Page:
Abandoned houses, a village store and a few old barns were among the structures picked apart to provide the materials for this Bucharest restaurant, which has a homely feel from the furniture and features, and adds coziness to the dining rooms.
The lobby has a beautifully painted ceiling decorated in gold leaf, while curved balconies cascade in ringlets off a spiral ring of pink marble columns is linked by flowing arches where elaborate brass lanterns hang like gems from a necklace. Inside the concert hall, voluptuous frescoes cover the ceiling and walls. Renowned worldwide for its outstanding acoustics, it is Bucharest's most prestigious concert hall and home of the Romanian George Enescu Philharmonic.
Designed in 6895 by the German landscape architect Carl Meyer, the garden opened to the public in 6865. The name, Cismigiu, comes from the Turkish cismea , meaning "public fountain." More than 85,555 trees and plants were brought from the Romanian mountains, while exotic plants were imported from the botanical gardens in Vienna. Cismigiu is Bucharest's oldest park and a great place to stroll and enjoy a break from the hectic city. Set amid green lush lawns and winding paths, the park offers a lake with rowboat rentals, a beer garden, a playground for children, a chess area for amateurs and plenty of park benches for relaxing and people-watching.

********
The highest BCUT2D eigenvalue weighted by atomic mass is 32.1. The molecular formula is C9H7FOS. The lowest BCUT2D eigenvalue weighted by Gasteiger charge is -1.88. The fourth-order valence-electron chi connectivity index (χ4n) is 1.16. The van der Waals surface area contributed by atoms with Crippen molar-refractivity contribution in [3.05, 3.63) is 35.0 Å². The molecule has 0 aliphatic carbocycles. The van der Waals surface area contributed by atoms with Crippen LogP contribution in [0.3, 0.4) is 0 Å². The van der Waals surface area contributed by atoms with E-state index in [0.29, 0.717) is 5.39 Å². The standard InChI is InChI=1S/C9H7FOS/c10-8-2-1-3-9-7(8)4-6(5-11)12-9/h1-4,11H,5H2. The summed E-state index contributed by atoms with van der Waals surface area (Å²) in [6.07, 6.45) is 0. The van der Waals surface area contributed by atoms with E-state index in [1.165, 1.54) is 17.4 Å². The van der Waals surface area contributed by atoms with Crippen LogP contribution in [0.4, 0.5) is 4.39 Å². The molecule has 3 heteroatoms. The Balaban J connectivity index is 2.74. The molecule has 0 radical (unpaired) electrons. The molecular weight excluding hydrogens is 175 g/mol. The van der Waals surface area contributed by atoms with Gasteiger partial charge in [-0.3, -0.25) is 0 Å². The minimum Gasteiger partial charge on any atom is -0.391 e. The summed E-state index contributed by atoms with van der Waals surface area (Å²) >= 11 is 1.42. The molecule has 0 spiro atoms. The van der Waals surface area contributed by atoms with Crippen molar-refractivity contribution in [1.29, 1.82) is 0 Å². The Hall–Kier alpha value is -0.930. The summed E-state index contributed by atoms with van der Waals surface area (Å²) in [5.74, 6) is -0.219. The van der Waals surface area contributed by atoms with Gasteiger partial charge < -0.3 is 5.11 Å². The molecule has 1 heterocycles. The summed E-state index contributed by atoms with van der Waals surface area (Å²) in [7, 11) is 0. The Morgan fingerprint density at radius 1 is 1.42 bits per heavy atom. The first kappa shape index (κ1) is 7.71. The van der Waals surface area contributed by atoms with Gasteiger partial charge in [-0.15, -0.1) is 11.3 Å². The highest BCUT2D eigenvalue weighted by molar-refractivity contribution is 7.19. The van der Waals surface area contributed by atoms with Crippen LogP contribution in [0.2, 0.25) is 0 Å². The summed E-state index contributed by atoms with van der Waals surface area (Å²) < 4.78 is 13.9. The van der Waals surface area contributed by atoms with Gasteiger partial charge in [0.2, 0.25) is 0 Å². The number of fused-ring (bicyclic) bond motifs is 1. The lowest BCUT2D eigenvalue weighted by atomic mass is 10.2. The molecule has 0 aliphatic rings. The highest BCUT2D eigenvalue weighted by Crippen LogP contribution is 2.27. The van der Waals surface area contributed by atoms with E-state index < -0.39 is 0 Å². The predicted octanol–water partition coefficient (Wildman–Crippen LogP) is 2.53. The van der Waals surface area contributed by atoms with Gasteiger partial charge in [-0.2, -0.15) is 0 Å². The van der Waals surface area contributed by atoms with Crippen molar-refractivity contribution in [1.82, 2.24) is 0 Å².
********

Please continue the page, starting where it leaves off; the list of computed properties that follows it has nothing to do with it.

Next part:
Much cheaper than flying, but about twice the cost of the bus (but arguably more comfortable) the overnight train may be considered a valid option. There are daily trains from Romania and Ukraine. The train from Bucharest is about USD95. At the border crossing the cars are lifted individually onto larger gauge wheels to fit Moldovan tracks. Crossing the border from Ukraine is smoother, the track width is similar to Moldovan tracks.
The 755sqm Nusa Penida offers the real &lsquo unbeaten path&rsquo experience, as it features very limited tourism infrastructure but promises an exotic scene of natural beauty and cultural allure through its barren landscapes and mystical temples. One of the temples is Goa Giri Putri, also known as the Karangsari cave temple, filled with limestone stalactites and stalagmites and meditational spaces. Nusa Penida is also the bird sanctuary for the endangered and endemic Bali Starling, initiated and overseen by the Friends of the National Park Foundation (FNPF). Successfully bred, the birds now have become part of the lives of the local Penida villagers.